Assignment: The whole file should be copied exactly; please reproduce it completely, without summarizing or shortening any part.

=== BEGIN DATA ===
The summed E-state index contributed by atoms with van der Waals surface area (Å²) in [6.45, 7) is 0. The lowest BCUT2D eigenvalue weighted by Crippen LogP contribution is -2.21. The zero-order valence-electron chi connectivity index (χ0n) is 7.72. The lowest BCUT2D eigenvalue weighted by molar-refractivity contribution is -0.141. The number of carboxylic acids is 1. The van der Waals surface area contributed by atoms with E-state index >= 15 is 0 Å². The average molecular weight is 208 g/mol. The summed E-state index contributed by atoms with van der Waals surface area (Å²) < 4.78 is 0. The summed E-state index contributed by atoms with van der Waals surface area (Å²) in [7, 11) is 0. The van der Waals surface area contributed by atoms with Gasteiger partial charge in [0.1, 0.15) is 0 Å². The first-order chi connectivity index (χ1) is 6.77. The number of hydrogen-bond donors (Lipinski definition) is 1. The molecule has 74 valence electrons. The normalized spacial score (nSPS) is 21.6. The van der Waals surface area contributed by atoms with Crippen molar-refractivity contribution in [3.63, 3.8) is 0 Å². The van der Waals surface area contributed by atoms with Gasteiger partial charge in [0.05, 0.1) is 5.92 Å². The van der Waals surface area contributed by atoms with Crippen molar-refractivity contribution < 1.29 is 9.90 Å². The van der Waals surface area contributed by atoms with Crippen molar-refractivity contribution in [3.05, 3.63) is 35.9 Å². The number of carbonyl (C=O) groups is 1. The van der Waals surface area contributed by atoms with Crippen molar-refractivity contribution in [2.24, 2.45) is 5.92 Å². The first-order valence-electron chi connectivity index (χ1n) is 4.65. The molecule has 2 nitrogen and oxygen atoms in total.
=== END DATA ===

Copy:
The summed E-state index contributed by atoms with van der Waals surface area (Å²) in [6.45, 7) is 0. The lowest BCUT2D eigenvalue weighted by Crippen LogP contribution is -2.21. The zero-order valence-electron chi connectivity index (χ0n) is 7.72. The lowest BCUT2D eigenvalue weighted by molar-refractivity contribution is -0.141. The number of carboxylic acids is 1. The van der Waals surface area contributed by atoms with E-state index >= 15 is 0 Å². The average molecular weight is 208 g/mol. The summed E-state index contributed by atoms with van der Waals surface area (Å²) < 4.78 is 0. The summed E-state index contributed by atoms with van der Waals surface area (Å²) in [7, 11) is 0. The van der Waals surface area contributed by atoms with Gasteiger partial charge in [0.1, 0.15) is 0 Å². The first-order chi connectivity index (χ1) is 6.77. The number of hydrogen-bond donors (Lipinski definition) is 1. The molecule has 74 valence electrons. The normalized spacial score (nSPS) is 21.6. The van der Waals surface area contributed by atoms with Crippen molar-refractivity contribution in [3.63, 3.8) is 0 Å². The van der Waals surface area contributed by atoms with Gasteiger partial charge in [0.05, 0.1) is 5.92 Å². The van der Waals surface area contributed by atoms with Crippen molar-refractivity contribution < 1.29 is 9.90 Å². The van der Waals surface area contributed by atoms with Crippen molar-refractivity contribution in [3.05, 3.63) is 35.9 Å². The number of carbonyl (C=O) groups is 1. The van der Waals surface area contributed by atoms with Crippen molar-refractivity contribution in [2.24, 2.45) is 5.92 Å². The first-order valence-electron chi connectivity index (χ1n) is 4.65. The molecule has 2 nitrogen and oxygen atoms in total.